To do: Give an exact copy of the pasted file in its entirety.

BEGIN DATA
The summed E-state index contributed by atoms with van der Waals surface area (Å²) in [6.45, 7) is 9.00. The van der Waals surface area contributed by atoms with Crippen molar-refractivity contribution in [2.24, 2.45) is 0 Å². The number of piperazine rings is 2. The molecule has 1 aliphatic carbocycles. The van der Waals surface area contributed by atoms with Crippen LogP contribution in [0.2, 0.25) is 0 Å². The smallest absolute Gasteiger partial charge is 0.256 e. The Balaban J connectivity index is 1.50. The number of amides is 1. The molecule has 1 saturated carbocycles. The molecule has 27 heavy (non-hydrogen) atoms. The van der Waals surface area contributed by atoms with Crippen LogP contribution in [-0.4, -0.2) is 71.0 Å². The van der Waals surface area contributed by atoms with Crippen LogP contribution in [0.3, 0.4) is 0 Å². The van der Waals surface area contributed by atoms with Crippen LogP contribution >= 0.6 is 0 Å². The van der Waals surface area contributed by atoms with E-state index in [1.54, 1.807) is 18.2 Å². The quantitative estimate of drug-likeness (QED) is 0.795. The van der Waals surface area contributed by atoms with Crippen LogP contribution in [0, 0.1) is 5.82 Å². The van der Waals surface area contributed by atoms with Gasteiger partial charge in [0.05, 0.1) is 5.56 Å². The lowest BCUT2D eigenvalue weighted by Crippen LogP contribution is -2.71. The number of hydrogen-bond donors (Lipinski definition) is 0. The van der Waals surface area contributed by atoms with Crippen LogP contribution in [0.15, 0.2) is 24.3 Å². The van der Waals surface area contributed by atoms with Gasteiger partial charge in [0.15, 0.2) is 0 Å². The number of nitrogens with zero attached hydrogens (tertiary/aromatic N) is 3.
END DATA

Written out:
The summed E-state index contributed by atoms with van der Waals surface area (Å²) in [6.45, 7) is 9.00. The van der Waals surface area contributed by atoms with Crippen molar-refractivity contribution in [2.24, 2.45) is 0 Å². The number of piperazine rings is 2. The molecule has 1 aliphatic carbocycles. The van der Waals surface area contributed by atoms with Crippen LogP contribution in [0.2, 0.25) is 0 Å². The smallest absolute Gasteiger partial charge is 0.256 e. The Balaban J connectivity index is 1.50. The number of amides is 1. The molecule has 1 saturated carbocycles. The molecule has 27 heavy (non-hydrogen) atoms. The van der Waals surface area contributed by atoms with Crippen LogP contribution in [-0.4, -0.2) is 71.0 Å². The van der Waals surface area contributed by atoms with Crippen LogP contribution in [0.3, 0.4) is 0 Å². The van der Waals surface area contributed by atoms with Crippen LogP contribution >= 0.6 is 0 Å². The van der Waals surface area contributed by atoms with E-state index in [1.54, 1.807) is 18.2 Å². The quantitative estimate of drug-likeness (QED) is 0.795. The van der Waals surface area contributed by atoms with Crippen LogP contribution in [0, 0.1) is 5.82 Å². The van der Waals surface area contributed by atoms with Gasteiger partial charge in [0.05, 0.1) is 5.56 Å². The lowest BCUT2D eigenvalue weighted by Crippen LogP contribution is -2.71. The number of hydrogen-bond donors (Lipinski definition) is 0. The van der Waals surface area contributed by atoms with Crippen LogP contribution in [0.15, 0.2) is 24.3 Å². The van der Waals surface area contributed by atoms with Gasteiger partial charge in [0.15, 0.2) is 0 Å². The number of nitrogens with zero attached hydrogens (tertiary/aromatic N) is 3.